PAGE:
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Canon 7.5mm f/5.6 fish-eye, scanned from 35mm Ektachrome slide, Safari West, Sonoma County, CA circa 1993

I have owned two circular 180 degree fish-eyes, two 180 degree full frame fish-eyes and a few fish-eye adapters. They all have their place. Back in the eighties I had two Sigma fish-eye lenses. I had the circular 8mm f/4.0 and the full frame 16mm f/2.8. The 8mm was a pretty good lens, it was a full stop faster than the Canon 7.5mm f/5.6 but I later owned that lens also and the Canon was a sharper lens. The Sigma 16mm turned out to be a great lens, I never bothered to buy the FD 15mm f/2.8 from Canon. After switching to auto-focus in the 90s I bought the Canon EF 15mm f/2.8 and that was a great lens as well. Today I shoot with a Nikon fish-eye adapter that actually has more than 180 degrees of coverage depending on what lens it is in front of. It is the FC-E9. It is designed to work with video and smaller sensor cameras so it has some weird focus issues on full frame sensor cameras. I am currently using it with an old SP 35-80mm Tamron zoom. That lens has super close focusing ability which seems to help overcome the focal length issues and infinity focus.

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Montgomery Street, San Francisco, CA with Sigma 16mm f2.8 fish-eye, circa 1985 scanned from Kodachrome 64 slide

Honestly you can find that old Sigma 16mm 2.8 pretty cheap at camera shows or on EBAY. They run about $150-$200. That was a great lens and you can find it in most manual focus 35mm camera mounts. These lenses really need to be shot on a full frame 35mm equivalent camera like a Sony A7 or something because without the full 180 degree view it will just look like a cheap wide-angle. That said the circular fish eye lenses can be effectively used on micro 4/3 or APS-C bodies as they will look like a full frame fish-eye on those cameras. Sigma still makes both a circular and full frame fish-eye lens for modern cameras and they make them for crop sensor cameras as well. They tend to run in the $300-$800 price range with the circular models being at the higher end.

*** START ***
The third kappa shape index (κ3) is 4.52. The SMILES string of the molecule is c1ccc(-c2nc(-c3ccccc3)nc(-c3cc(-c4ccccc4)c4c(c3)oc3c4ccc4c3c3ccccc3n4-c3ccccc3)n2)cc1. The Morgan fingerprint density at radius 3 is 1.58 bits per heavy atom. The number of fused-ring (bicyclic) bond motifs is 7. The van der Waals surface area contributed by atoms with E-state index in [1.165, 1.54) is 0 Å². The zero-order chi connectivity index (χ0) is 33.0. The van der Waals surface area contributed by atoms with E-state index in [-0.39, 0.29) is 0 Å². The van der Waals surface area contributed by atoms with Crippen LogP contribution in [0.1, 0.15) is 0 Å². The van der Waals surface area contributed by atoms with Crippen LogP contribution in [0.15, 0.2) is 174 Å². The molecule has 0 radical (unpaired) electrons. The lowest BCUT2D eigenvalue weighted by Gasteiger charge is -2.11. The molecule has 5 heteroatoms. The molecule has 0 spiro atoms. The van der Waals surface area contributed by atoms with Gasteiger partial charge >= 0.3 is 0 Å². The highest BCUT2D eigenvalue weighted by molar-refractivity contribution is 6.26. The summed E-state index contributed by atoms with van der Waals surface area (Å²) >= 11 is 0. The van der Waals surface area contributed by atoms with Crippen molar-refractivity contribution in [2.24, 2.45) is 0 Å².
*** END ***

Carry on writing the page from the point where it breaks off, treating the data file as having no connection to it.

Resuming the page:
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Cheap $15 fish-eye adapter on EOS-M with 18-55mm

I traveled all over the United States back in the 80s and 90s, carrying both the circular and full frame fish-eye lenses. I captured many of America’s biggest cities with that awesome abstract viewpoint only afforded by a fish-eye lens. There are many fun things one can do with a fish-eye lens. It doesn’t have to be expensive, even a super cheapy like the one I have for sale on EBAY at $15 can be fun.

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Nikon FC-E9 weighs 1.5 lbs!